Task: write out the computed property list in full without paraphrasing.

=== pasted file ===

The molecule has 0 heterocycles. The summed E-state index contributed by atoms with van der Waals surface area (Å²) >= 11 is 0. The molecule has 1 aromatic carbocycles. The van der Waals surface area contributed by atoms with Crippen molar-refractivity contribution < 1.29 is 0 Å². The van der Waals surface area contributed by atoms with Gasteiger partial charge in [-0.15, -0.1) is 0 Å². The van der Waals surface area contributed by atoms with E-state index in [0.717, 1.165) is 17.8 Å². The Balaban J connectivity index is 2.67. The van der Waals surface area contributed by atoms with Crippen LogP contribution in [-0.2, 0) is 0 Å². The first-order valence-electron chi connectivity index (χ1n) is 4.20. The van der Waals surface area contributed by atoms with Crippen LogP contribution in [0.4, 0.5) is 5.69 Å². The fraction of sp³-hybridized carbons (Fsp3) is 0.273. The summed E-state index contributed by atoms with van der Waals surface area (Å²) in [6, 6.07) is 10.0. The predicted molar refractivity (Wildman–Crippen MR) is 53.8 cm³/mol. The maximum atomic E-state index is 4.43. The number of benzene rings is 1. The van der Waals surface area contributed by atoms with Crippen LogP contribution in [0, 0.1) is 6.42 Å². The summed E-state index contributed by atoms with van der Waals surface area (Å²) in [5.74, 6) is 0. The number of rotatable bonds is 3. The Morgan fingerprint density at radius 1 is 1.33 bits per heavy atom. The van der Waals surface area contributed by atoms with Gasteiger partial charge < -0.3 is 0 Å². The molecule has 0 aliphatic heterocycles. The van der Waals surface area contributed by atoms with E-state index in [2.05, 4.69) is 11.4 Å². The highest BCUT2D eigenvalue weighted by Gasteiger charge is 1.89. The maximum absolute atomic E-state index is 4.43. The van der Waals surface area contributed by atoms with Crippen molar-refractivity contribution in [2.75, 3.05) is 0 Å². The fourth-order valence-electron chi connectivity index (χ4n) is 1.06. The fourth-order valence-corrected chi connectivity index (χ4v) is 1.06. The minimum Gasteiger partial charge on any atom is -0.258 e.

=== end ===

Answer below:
The molecule has 0 heterocycles. The summed E-state index contributed by atoms with van der Waals surface area (Å²) >= 11 is 0. The molecule has 1 aromatic carbocycles. The van der Waals surface area contributed by atoms with Crippen molar-refractivity contribution < 1.29 is 0 Å². The van der Waals surface area contributed by atoms with Gasteiger partial charge in [-0.15, -0.1) is 0 Å². The van der Waals surface area contributed by atoms with E-state index in [0.717, 1.165) is 17.8 Å². The Balaban J connectivity index is 2.67. The van der Waals surface area contributed by atoms with Crippen LogP contribution in [-0.2, 0) is 0 Å². The first-order valence-electron chi connectivity index (χ1n) is 4.20. The van der Waals surface area contributed by atoms with Crippen LogP contribution in [0.4, 0.5) is 5.69 Å². The fraction of sp³-hybridized carbons (Fsp3) is 0.273. The summed E-state index contributed by atoms with van der Waals surface area (Å²) in [6, 6.07) is 10.0. The predicted molar refractivity (Wildman–Crippen MR) is 53.8 cm³/mol. The maximum atomic E-state index is 4.43. The number of benzene rings is 1. The van der Waals surface area contributed by atoms with Crippen LogP contribution in [0, 0.1) is 6.42 Å². The summed E-state index contributed by atoms with van der Waals surface area (Å²) in [5.74, 6) is 0. The number of rotatable bonds is 3. The Morgan fingerprint density at radius 1 is 1.33 bits per heavy atom. The van der Waals surface area contributed by atoms with Gasteiger partial charge < -0.3 is 0 Å². The molecule has 0 aliphatic heterocycles. The van der Waals surface area contributed by atoms with E-state index in [2.05, 4.69) is 11.4 Å². The highest BCUT2D eigenvalue weighted by Gasteiger charge is 1.89. The maximum absolute atomic E-state index is 4.43. The van der Waals surface area contributed by atoms with Crippen molar-refractivity contribution in [2.75, 3.05) is 0 Å². The fourth-order valence-electron chi connectivity index (χ4n) is 1.06. The fourth-order valence-corrected chi connectivity index (χ4v) is 1.06. The minimum Gasteiger partial charge on any atom is -0.258 e.